Gardening in the Winter – Winter Activities to Relieve the Gardening Blues

Winter is a difficult period for gardeners. Particularly in the months following Christmas, when the decorations and lights have been put away and our gardens have been blanketed in snow. But just because there’s nothing to do in the garden right now doesn’t mean we can’t start planning for next spring.

Winter is a perfect time to start thinking about next year’s garden. As a gardener who enjoys taking stock of last year’s accomplishments and mistakes, I look forward to an opportunity to think about how I can do things bolder and better this year. A magnificent garden, like a well-built house, begins with a set of plans.

Go out into your garden with a pen and notebook at the end of winter, when the warm days are beginning to return, and take a survey of what needs to be done. Is it necessary to move or divide perennials? Do you want to put in any new beds, and if so, where would you like to put them? It’s a good idea to keep track of how much sunshine and shadow various parts of your garden get.

Different plants prefer different levels of light, and most catalogues will list this information. Draw a general diagram of what you want to plant and where you want to plant it if you’re planting vegetables. Don’t forget to rotate your crops!

It’s a good idea to have a soil test after the soil thaws, especially before you start any new garden beds. For a modest cost, you may usually submit a sample to your local extension office or institution.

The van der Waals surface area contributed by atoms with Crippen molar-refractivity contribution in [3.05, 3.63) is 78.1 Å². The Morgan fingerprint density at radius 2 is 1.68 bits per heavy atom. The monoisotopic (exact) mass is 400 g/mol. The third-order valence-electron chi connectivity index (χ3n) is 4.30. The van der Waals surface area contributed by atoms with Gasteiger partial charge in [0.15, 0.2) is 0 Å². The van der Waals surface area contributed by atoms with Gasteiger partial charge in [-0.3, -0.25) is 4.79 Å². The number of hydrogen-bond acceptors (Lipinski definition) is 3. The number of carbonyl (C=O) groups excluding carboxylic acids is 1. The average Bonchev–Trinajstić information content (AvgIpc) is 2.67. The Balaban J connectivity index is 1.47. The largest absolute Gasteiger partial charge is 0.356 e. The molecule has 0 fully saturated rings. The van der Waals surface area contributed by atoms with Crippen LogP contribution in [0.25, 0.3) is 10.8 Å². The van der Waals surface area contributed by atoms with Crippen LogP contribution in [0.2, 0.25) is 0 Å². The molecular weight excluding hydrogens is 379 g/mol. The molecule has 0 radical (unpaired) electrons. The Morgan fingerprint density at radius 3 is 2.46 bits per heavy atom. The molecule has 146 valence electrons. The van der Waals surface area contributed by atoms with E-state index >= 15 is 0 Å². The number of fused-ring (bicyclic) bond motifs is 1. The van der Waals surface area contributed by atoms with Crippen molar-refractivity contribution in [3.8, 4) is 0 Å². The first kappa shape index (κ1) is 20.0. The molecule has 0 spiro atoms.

Other winter activities to keep you occupied include:

Garden tools should be cleaned and repaired on a regular basis – Your hand tools will survive for decades if you clean them of filth and rust, sharpen them, and then cover them with oil for protection.

Take good care of your houseplants – During the summer, when I’d rather be outside, my houseplants always appear to be neglected. It’s time to show them some affection. Take control of any pest problems you may have. Plants that have become pot-bound should be divided or root pruned. The divisions you create can be given as Easter or Mother’s Day gifts.

Feed the birds – Construct or decide to buy a bird feeder. The wildlife you attract can keep the whole family entertained for several hours.

Grow Sprouts – Sprouts are a simple method to maintain growing your own nutritious greens all winter long. All you need is a window sill and a mason jar. Sprouting seeds are available in many health food stores, and instructions are usually printed on the container.

Grow a herb garden indoors – You’re set if you have a spacious, south-facing window. Otherwise, high-output grow lights can be purchased to allow you to produce herbs and greens year-round indoors. There are even kits available online that include everything you’ll need to start an indoor herb garden.

Visit a local nursery or greenhouse – When the winter blues have you down, taking in all the colours and surroundings can be therapeutic.

Attend gardening workshops and exhibits – Many seminars and market events are held during the winter months, when serious growers have more free time.

Purchase more books – I don’t know about you, but there are never enough gardening books in my library.

Don’t give up! Whatever you do, don’t give up! I hope that these activities will keep you sane throughout the winter months.